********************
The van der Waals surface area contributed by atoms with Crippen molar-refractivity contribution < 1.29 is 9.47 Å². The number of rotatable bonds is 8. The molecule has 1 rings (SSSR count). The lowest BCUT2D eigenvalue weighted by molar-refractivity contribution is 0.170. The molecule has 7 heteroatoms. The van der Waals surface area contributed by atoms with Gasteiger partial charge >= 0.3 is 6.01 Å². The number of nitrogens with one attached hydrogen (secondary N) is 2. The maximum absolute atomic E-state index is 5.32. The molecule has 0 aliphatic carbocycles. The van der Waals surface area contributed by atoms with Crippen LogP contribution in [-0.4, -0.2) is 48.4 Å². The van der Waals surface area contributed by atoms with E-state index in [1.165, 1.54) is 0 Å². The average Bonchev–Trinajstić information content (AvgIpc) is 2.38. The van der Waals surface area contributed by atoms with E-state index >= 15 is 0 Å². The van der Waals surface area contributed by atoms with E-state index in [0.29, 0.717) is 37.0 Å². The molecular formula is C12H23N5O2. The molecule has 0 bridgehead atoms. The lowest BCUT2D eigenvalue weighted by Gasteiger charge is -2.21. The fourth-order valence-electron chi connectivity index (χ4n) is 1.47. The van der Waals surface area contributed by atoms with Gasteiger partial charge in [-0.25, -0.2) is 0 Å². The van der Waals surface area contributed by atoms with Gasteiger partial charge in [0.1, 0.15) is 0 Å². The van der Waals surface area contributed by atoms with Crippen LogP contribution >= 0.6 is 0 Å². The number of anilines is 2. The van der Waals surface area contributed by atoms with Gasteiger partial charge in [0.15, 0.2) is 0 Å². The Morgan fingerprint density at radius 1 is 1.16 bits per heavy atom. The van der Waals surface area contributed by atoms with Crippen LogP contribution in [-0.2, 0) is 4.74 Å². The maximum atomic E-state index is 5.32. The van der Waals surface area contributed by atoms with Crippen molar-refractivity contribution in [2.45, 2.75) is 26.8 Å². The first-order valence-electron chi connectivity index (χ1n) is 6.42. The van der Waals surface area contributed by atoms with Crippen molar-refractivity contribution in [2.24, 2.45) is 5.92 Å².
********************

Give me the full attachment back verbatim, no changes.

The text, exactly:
The van der Waals surface area contributed by atoms with Crippen molar-refractivity contribution < 1.29 is 9.47 Å². The number of rotatable bonds is 8. The molecule has 1 rings (SSSR count). The lowest BCUT2D eigenvalue weighted by molar-refractivity contribution is 0.170. The molecule has 7 heteroatoms. The van der Waals surface area contributed by atoms with Gasteiger partial charge >= 0.3 is 6.01 Å². The number of nitrogens with one attached hydrogen (secondary N) is 2. The maximum absolute atomic E-state index is 5.32. The molecule has 0 aliphatic carbocycles. The van der Waals surface area contributed by atoms with Crippen LogP contribution in [-0.4, -0.2) is 48.4 Å². The van der Waals surface area contributed by atoms with E-state index in [1.165, 1.54) is 0 Å². The average Bonchev–Trinajstić information content (AvgIpc) is 2.38. The van der Waals surface area contributed by atoms with E-state index >= 15 is 0 Å². The van der Waals surface area contributed by atoms with E-state index in [0.29, 0.717) is 37.0 Å². The molecular formula is C12H23N5O2. The molecule has 0 bridgehead atoms. The lowest BCUT2D eigenvalue weighted by Gasteiger charge is -2.21. The fourth-order valence-electron chi connectivity index (χ4n) is 1.47. The van der Waals surface area contributed by atoms with Gasteiger partial charge in [-0.25, -0.2) is 0 Å². The van der Waals surface area contributed by atoms with Gasteiger partial charge in [0.1, 0.15) is 0 Å². The van der Waals surface area contributed by atoms with Crippen LogP contribution >= 0.6 is 0 Å². The number of anilines is 2. The van der Waals surface area contributed by atoms with Gasteiger partial charge in [0.15, 0.2) is 0 Å². The Morgan fingerprint density at radius 1 is 1.16 bits per heavy atom. The van der Waals surface area contributed by atoms with Crippen LogP contribution in [-0.2, 0) is 4.74 Å². The maximum atomic E-state index is 5.32. The van der Waals surface area contributed by atoms with Crippen molar-refractivity contribution in [2.45, 2.75) is 26.8 Å². The first-order valence-electron chi connectivity index (χ1n) is 6.42. The van der Waals surface area contributed by atoms with Crippen molar-refractivity contribution in [2.24, 2.45) is 5.92 Å².